I spent a while on Twitter this weekend getting all in a huff about this post on Boston.com. I believe registration is required so I’ll sum it up for those of you who can’t read it. In the post, a reader insists he is part of the middle class. Here is his evidence:
- He makes $310,000 a year
- He owns a $250,000 condo
- He drives a Honda
- While there’s no threat he’s going to lose his job, he could. And would lose his health insurance. And last time this happened he had to take a job paying $85,000 a year.
- He has two 4-year-olds and pays $2,800 a month for day care.
- 30% of his paycheck goes to taxes.
- He skips a nicer car and house so he can go on European vacations and eat out.
- He has no debt.
- His wife is a stay-at-home mother.
- He can only securely buy middle-class things ergo he is middle-class.
I’m not exaggerating when I say this article really left me angry. I could write a whole post about any one of these bullet points and about how well this guy has it and how crazy he is for insisting he doesn’t have things that great.
We are living in Boston. We are paying more in rent than this guy is on his mortgage. We have two kids and cannot afford day care so I am a stay-at-home parent by default. (Even if I started working again, almost all my income would go to childcare and I’d be in danger of losing my job the same way I did last time: because I couldn’t get the flexibility I needed to take care of my kid.) We cannot afford to go on any vacations, not to mention European ones. I doubt this guy’s definition of “eating out” is the same as ours. We have six figures of student debt we have to pay off, most of which is in deferment due to our current income. And we’d be pretty darn thrilled to have a job that payed $85k a year as our first choice, not to mention a backup.
I don’t resent this man his success. In fact, I think he’s living the $300k a year life pretty well. He’s making good decisions. He’s not living beyond his means. I don’t care how much money someone makes. But I do think we all need to acknowledge when we have more than enough. We need to appreciate our lot in life, whether it’s financial security or family security or whatever.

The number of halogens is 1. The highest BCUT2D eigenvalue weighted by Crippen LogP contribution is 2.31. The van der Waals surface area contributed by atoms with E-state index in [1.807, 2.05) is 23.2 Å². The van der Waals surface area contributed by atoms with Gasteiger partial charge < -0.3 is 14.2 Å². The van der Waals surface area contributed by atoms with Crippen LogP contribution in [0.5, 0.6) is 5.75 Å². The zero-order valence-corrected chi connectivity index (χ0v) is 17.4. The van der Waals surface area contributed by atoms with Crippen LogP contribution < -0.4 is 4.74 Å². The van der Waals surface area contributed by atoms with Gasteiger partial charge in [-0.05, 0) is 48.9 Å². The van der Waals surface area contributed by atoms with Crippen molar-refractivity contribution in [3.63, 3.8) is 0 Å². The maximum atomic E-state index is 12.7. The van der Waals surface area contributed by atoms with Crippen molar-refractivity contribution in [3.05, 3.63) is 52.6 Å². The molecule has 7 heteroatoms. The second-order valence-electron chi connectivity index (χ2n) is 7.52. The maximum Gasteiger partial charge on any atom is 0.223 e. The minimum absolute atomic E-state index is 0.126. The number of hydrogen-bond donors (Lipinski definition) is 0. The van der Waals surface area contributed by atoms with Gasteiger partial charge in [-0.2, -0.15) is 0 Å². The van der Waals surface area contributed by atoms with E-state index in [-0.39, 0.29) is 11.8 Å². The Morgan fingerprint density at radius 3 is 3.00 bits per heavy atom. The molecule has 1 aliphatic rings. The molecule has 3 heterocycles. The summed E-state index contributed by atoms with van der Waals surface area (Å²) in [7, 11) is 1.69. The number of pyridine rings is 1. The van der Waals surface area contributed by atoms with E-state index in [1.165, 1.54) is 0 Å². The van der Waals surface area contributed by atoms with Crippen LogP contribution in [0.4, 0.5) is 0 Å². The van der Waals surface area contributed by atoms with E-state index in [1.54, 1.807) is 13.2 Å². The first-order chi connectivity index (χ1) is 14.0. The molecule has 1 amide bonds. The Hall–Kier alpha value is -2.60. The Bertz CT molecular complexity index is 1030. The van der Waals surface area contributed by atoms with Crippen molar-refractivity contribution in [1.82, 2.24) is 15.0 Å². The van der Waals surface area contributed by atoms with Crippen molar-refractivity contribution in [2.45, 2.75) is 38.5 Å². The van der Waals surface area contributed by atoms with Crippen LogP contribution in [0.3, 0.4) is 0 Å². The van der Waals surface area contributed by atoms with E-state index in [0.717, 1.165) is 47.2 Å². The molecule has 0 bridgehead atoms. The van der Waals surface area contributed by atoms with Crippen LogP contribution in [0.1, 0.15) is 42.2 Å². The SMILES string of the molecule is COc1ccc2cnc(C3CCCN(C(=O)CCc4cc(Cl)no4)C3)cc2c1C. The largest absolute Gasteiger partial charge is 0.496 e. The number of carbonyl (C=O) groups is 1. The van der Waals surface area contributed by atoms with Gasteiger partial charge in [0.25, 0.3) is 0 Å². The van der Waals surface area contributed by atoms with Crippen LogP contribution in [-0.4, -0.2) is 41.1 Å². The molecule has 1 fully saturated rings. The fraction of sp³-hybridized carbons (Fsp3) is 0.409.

Honestly, I say this not just because I wish this guy had more gratitude for his life. (Where his family has the luxury of having a stay-at-home parent by choice AND daycare.)
It’s because someday, if all goes well, we may be that $300k family. And when that happens I don’t want to have a mansion or a fancy car. I want to live frugally and save money for our kids to go to college and budget accordingly and pay off our debt.
But more than anything, Future-Me-With-Money, I want you to know when you have it good.
Sometimes I think about what it would be like if we made as much money as this guy does. I think about the savings we could put aside. I think about the debts we could pay off. I think about buying a house that has enough space and is in a good neighborhood. I think about being able to visit our families regularly. All things that $300k guy seems to take for granted.
And I’m writing this right now so that if we do get there, I can remember that I will not do that. I will not look at my life and say, “I am driving a practical car and live in a practical home and make practical financial choices, therefore I am not financially comfortable and well-off.”
Hopefully our “lean” years will teach us those lessons. Though even now, I am thankful that our “lean” years have a degree of security and comfort that are more than a lot of people around us. Eric and I both have advanced degrees, we could both find work doing any number of things, and while I may end up in a job where I’m overqualified and underpaid, I still have the job experience to get that. Right now Eric is in training, which sucks, but at least he’s on a track that gives him a lot of options for career paths that are secure and well-paid.
And friends, I do not care how much money you make (or don’t). But I do hope that you appreciate what you’ve got. I know I’m definitely going to try harder.